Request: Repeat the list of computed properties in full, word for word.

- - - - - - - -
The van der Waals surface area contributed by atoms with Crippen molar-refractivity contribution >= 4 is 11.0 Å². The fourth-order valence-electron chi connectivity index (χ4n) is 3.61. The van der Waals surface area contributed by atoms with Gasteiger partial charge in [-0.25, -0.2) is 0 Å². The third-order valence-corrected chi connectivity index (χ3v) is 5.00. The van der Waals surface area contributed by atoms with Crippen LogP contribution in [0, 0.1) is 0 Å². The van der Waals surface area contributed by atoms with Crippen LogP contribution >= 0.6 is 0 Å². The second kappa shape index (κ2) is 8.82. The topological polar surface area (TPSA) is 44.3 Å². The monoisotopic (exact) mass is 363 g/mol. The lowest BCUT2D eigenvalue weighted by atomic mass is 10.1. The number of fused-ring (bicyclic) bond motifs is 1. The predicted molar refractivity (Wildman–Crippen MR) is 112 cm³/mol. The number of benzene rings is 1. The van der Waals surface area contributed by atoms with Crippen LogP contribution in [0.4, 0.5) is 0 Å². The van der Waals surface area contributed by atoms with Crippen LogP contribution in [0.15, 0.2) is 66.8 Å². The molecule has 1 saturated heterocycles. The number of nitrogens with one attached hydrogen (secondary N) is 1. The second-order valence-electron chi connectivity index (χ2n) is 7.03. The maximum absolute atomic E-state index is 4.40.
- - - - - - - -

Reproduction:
The van der Waals surface area contributed by atoms with Crippen molar-refractivity contribution >= 4 is 11.0 Å². The fourth-order valence-electron chi connectivity index (χ4n) is 3.61. The van der Waals surface area contributed by atoms with Gasteiger partial charge in [-0.25, -0.2) is 0 Å². The third-order valence-corrected chi connectivity index (χ3v) is 5.00. The van der Waals surface area contributed by atoms with Crippen LogP contribution in [0, 0.1) is 0 Å². The van der Waals surface area contributed by atoms with Crippen LogP contribution >= 0.6 is 0 Å². The second kappa shape index (κ2) is 8.82. The topological polar surface area (TPSA) is 44.3 Å². The monoisotopic (exact) mass is 363 g/mol. The lowest BCUT2D eigenvalue weighted by atomic mass is 10.1. The number of fused-ring (bicyclic) bond motifs is 1. The predicted molar refractivity (Wildman–Crippen MR) is 112 cm³/mol. The number of benzene rings is 1. The van der Waals surface area contributed by atoms with Crippen LogP contribution in [0.4, 0.5) is 0 Å². The van der Waals surface area contributed by atoms with Crippen LogP contribution in [0.15, 0.2) is 66.8 Å². The molecule has 1 saturated heterocycles. The number of nitrogens with one attached hydrogen (secondary N) is 1. The second-order valence-electron chi connectivity index (χ2n) is 7.03. The maximum absolute atomic E-state index is 4.40.